Sunday, May 19, 2013

"Un peu spécial..."

If you're an English speaker, I bet you think you know what the title means, but the French give "a bit special" a different spin - here are some lovely variations of its translation, which range from "a little strange" to "a bit unique"... including some positives but frequently putting a more negative spin on the whole concept of  "special".

My family has been having a bit of an interesting, not to say "spécial" month, and there have been moments when I have wondered why we are just all so weird. Surely normal people don't have such a bizarre series of things to deal with?

Well now, of course they may, and the fact that they may deal with them in different ways does't necessarily mean that our way of coping is worse, or that someone else's is better.

I have been forcibly reminded of how parents think that their children's problems are all their fault by a chat with a wonderful mum, whose child is one of my many dyslexic pupils. Without going into too many details, I can tell you her first reaction when she realised that her child was struggling to learn. She told me, "I thought: It's all my fault! I've indulged my child too much and now s/he's too lazy and undisciplined to learn like the other children!" The discovery that the child was in fact trying very hard, but had a genuine block, freed her up to love and help her child - and this is something that I can identify with too.

Then I read this post today - by a mum whose eldest has just turned 18, and who talks with a beautiful, poetic honesty, about the beauty of their life together but also about the hard years. I hope it's OK if I quote her here. She says: "Hard to know I can’t fix any of the times I dented up your heart with my ridiculous white-knuckled steering-wheel control and big Buick idols."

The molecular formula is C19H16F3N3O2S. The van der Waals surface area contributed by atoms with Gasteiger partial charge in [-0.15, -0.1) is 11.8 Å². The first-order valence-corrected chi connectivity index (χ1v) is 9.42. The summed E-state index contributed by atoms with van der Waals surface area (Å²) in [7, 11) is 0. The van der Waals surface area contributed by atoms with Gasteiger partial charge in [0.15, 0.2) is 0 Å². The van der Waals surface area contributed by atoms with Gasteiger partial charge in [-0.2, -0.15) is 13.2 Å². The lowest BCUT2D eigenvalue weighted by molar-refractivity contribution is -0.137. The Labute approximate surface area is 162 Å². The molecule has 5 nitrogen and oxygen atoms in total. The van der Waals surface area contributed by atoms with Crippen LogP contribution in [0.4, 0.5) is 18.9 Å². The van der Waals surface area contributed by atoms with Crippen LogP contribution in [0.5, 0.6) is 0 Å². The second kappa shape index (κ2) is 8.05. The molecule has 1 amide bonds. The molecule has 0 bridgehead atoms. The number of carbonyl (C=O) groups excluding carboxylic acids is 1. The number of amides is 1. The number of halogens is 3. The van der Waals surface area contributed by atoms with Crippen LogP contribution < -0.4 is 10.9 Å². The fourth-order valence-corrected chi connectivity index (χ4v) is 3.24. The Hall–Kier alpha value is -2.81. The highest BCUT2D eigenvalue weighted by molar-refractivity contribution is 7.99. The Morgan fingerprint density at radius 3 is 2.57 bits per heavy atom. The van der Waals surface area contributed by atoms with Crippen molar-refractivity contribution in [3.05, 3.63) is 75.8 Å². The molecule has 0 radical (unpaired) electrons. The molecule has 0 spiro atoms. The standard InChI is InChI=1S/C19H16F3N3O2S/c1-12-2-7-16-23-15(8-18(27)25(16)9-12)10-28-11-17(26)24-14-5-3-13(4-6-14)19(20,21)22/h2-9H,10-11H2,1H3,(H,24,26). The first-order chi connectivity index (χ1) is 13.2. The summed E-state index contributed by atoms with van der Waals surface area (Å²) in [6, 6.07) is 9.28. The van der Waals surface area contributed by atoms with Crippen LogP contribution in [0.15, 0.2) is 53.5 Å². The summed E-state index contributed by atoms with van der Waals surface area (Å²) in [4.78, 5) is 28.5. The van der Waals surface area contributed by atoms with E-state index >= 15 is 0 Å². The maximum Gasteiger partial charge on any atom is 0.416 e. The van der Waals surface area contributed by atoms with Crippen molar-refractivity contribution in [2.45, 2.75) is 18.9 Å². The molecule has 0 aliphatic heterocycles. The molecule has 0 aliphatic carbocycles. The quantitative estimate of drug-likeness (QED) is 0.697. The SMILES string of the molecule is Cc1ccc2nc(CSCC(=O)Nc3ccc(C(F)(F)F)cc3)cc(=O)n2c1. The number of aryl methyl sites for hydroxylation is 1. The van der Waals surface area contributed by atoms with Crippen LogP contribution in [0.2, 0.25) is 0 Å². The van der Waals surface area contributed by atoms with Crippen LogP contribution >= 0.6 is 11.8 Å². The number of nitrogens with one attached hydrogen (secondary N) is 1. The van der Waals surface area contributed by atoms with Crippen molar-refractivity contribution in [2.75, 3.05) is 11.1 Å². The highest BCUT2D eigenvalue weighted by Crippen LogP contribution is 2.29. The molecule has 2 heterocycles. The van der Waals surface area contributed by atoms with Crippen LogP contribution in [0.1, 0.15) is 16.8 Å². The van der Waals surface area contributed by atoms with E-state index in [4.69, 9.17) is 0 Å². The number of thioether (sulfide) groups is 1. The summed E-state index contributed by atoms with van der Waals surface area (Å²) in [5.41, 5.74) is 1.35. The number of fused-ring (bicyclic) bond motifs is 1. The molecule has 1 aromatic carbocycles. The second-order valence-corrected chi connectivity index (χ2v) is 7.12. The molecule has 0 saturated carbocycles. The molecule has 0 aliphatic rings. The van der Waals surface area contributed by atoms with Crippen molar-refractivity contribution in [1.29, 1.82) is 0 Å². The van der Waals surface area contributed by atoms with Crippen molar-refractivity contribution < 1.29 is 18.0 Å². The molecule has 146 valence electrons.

There we are - we think that everything that goes wrong is our fault, and that if only we keep harsh enough control, our children will be "normal", whatever that is, and not "un peu spécial". But actually, I think everyone's child is special, don't you? After all, I am a Special Needs Teacher...

And one rather sweet thing about the "specialness" of my family was brought home to me again today, as we drove to church and the boys and Ben were yet again discussing what colour words and letters are. And the colours of sounds, smells and feelings, too - I didn't even know they saw colourful feelings, even after all these years of living with them! The ability to do this is called synesthesia, and it's certainly quite special! It's inherited from their dad - I really am the odd one out in this family.


magsmcc said...

A couple of years ago, we started to suspect that, despite what his school were telling us, our son might actually be un peu ordinaire. The relief! That stigmatisation of special is awful for children, but also for mums, and dads, who grieve over themselves. I love the big buick bit from that quote. We live in Big Buick Land here, and that is a congested roadway to drive!

Kezzie said...

Interesting post! Yes, I can imagine parents beating themselves up about things that they can't help!x

Anonymous said...

Been reading your blog for a while now (I'm a friend of Lorraine's (Balancing Kiwi) To gain a good understanding of synesthesia you should read "A Mango-Shaped Space" by Wendy Mass, It describes this wonderful but quirky 'condition' perfectly. My daughter read it in high school and really enjoyed it, so I read it too and it was the first time I'd ever heard of such a thing. SInce then I've heard of a few people who can taste colours and also those who see letters and numbers as colours. I even met a woman who saw days of the week as colours!! It's really a very interesting subject.

We all are special in our own way!!

Sue said...

I have heard of this before, it must be really interesting but I can understand that you feel left out.

Purrfect Haven said...

what a beautiful post. we have been out of the loop, so its lovely to be visiting. Love Helen, Darcy and Bingley xxx